Living a life 2.0, motivation and engagement in virtual worlds

In the documentary Life 2.0 you can follow the lives of different persons and their involvement in the virtual world: Second Life. These characters are very different in real life and likewise their motivations to live in Second Life are also dissimilar.

There is Ayya, an avatar of a ten year old girl who goes to school, makes friends and explores the world, this avatar is controlled by a male adult. In the case of Ayya it is very clear how there is a disfunction in the sense that the involvement seems to come from an obsessive passion, he needs to be in the world, he has a compulsive and uncontrollable urge. We can infer from this that the basic needs of this man are not being met in real life. (Ryan, Przybylski, Rigby, 2010) We see later in the documentary that in fact there was a need for social connectedness in the present and that playing the game was also a way to experience a fun, safe childhood which he wasn't able to have. Throughout the documentary we see how this man tries to connect with his wife, the wife however doesn't want to talk about it because she is embarrassed that he choose to be a girl, he kept telling her that there was something that he was getting out of being a girl. Later in the documentary we learned that he was abused as a child just as his sister were; he was in fact saying "I'm also one of the girls" he was trying to tell the world about the abuse.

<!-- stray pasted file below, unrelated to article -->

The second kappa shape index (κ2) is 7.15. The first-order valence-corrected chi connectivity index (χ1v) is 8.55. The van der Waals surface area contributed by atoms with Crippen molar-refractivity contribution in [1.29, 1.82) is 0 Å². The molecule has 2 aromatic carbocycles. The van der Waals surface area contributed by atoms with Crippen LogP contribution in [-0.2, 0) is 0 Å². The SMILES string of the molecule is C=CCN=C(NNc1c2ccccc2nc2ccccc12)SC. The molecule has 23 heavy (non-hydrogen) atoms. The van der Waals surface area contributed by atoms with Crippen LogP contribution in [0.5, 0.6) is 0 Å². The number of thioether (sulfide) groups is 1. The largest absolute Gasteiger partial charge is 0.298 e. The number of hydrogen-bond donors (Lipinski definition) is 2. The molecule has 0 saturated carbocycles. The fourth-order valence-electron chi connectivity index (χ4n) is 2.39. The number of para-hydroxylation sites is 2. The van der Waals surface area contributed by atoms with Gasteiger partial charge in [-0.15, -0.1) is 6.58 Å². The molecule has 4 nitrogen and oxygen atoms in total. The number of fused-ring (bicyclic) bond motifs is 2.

Another story is the one of Asri Falcone. I think that we can explain her experience with the theory of optimal experience of Csikszentmihalyi. She experiences flow and is able to spend many hours in the game because she found a way to use her abilities. Her skills match the challenges and she is able to create. I think that self-determination theory also helps explain her interest in Second Life she has opportunities for action, challenges in which she can demonstrate her competence and an opportunity for relatedness. She is very successful in Second Life and has been able to make money out of playing! She considers herself lucky because her work is more like play, she is experiencing flow everyday and living a fulfilled life.

The third story is that of Annie and Bluntly, they fall in love in Second Life. They probably both had a need to connect, and Second Life gave them that relatedness. They translated their relationship to real life and were unsuccessful at the end. I can imagine that perhaps SL also satisfied another need of Bluntly: control. I am guessing that he needs to feel a lot of autonomy and that is why he had trouble adapting to a life with a family. Their life together didn't satisfied his basic human needs, he couldn't control the daughter and he didn't feel competence because he couldn't find a job.

As we can see virtual worlds provide the social context where humans can have experiences that satisfy their universal human needs and their involvement in them seems very natural. The amount of time they spend in them is directionally proportional to how well are these needs being met in the virtual world and inversely related to how well those needs are met outside of it.

Great documentary, a must-watch, for those that want to understand motivation in spending time in virtual worlds.